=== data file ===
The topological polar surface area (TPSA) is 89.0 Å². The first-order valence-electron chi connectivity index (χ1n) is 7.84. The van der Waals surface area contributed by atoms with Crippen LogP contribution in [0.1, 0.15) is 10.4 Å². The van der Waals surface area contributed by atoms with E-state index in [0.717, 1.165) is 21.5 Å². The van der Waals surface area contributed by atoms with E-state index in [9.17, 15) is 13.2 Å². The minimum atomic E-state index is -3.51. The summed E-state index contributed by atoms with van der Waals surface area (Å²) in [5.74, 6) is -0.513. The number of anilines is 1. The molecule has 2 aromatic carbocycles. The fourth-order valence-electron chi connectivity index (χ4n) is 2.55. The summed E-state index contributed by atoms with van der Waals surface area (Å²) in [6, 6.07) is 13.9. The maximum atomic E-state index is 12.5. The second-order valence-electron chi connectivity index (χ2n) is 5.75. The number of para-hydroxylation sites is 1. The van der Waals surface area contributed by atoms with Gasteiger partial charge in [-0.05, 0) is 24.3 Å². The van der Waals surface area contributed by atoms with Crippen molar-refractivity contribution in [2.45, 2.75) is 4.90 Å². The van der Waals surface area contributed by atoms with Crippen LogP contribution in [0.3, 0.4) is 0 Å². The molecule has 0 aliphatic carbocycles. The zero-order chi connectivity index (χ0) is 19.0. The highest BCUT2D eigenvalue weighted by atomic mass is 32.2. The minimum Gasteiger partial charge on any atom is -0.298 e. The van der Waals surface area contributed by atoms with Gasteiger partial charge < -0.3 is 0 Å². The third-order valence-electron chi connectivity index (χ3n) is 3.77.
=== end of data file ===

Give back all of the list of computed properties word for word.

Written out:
The topological polar surface area (TPSA) is 89.0 Å². The first-order valence-electron chi connectivity index (χ1n) is 7.84. The van der Waals surface area contributed by atoms with Crippen LogP contribution in [0.1, 0.15) is 10.4 Å². The van der Waals surface area contributed by atoms with E-state index in [0.717, 1.165) is 21.5 Å². The van der Waals surface area contributed by atoms with E-state index in [9.17, 15) is 13.2 Å². The minimum atomic E-state index is -3.51. The summed E-state index contributed by atoms with van der Waals surface area (Å²) in [5.74, 6) is -0.513. The number of anilines is 1. The molecule has 2 aromatic carbocycles. The fourth-order valence-electron chi connectivity index (χ4n) is 2.55. The summed E-state index contributed by atoms with van der Waals surface area (Å²) in [6, 6.07) is 13.9. The maximum atomic E-state index is 12.5. The second-order valence-electron chi connectivity index (χ2n) is 5.75. The number of para-hydroxylation sites is 1. The van der Waals surface area contributed by atoms with Gasteiger partial charge in [-0.05, 0) is 24.3 Å². The van der Waals surface area contributed by atoms with Crippen molar-refractivity contribution in [2.45, 2.75) is 4.90 Å². The van der Waals surface area contributed by atoms with Crippen LogP contribution in [0.3, 0.4) is 0 Å². The molecule has 0 aliphatic carbocycles. The zero-order chi connectivity index (χ0) is 19.0. The highest BCUT2D eigenvalue weighted by atomic mass is 32.2. The minimum Gasteiger partial charge on any atom is -0.298 e. The van der Waals surface area contributed by atoms with Gasteiger partial charge < -0.3 is 0 Å². The third-order valence-electron chi connectivity index (χ3n) is 3.77.